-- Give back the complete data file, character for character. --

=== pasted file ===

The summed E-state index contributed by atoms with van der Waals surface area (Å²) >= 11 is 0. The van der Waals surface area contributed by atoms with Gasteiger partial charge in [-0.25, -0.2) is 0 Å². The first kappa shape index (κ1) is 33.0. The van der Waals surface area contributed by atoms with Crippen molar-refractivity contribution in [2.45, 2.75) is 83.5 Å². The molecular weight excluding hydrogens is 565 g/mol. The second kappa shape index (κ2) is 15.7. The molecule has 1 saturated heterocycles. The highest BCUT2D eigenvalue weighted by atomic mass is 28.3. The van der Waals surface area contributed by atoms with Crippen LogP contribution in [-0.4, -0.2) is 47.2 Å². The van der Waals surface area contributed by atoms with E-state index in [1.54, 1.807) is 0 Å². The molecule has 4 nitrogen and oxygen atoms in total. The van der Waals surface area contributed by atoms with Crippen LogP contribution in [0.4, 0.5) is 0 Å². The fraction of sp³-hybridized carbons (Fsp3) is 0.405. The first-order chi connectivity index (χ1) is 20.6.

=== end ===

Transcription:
The summed E-state index contributed by atoms with van der Waals surface area (Å²) >= 11 is 0. The van der Waals surface area contributed by atoms with Gasteiger partial charge in [-0.25, -0.2) is 0 Å². The first kappa shape index (κ1) is 33.0. The van der Waals surface area contributed by atoms with Crippen molar-refractivity contribution in [2.45, 2.75) is 83.5 Å². The molecular weight excluding hydrogens is 565 g/mol. The second kappa shape index (κ2) is 15.7. The molecule has 1 saturated heterocycles. The highest BCUT2D eigenvalue weighted by atomic mass is 28.3. The van der Waals surface area contributed by atoms with Crippen LogP contribution in [-0.4, -0.2) is 47.2 Å². The van der Waals surface area contributed by atoms with E-state index in [1.54, 1.807) is 0 Å². The molecule has 4 nitrogen and oxygen atoms in total. The van der Waals surface area contributed by atoms with Crippen LogP contribution in [0.4, 0.5) is 0 Å². The fraction of sp³-hybridized carbons (Fsp3) is 0.405. The first-order chi connectivity index (χ1) is 20.6.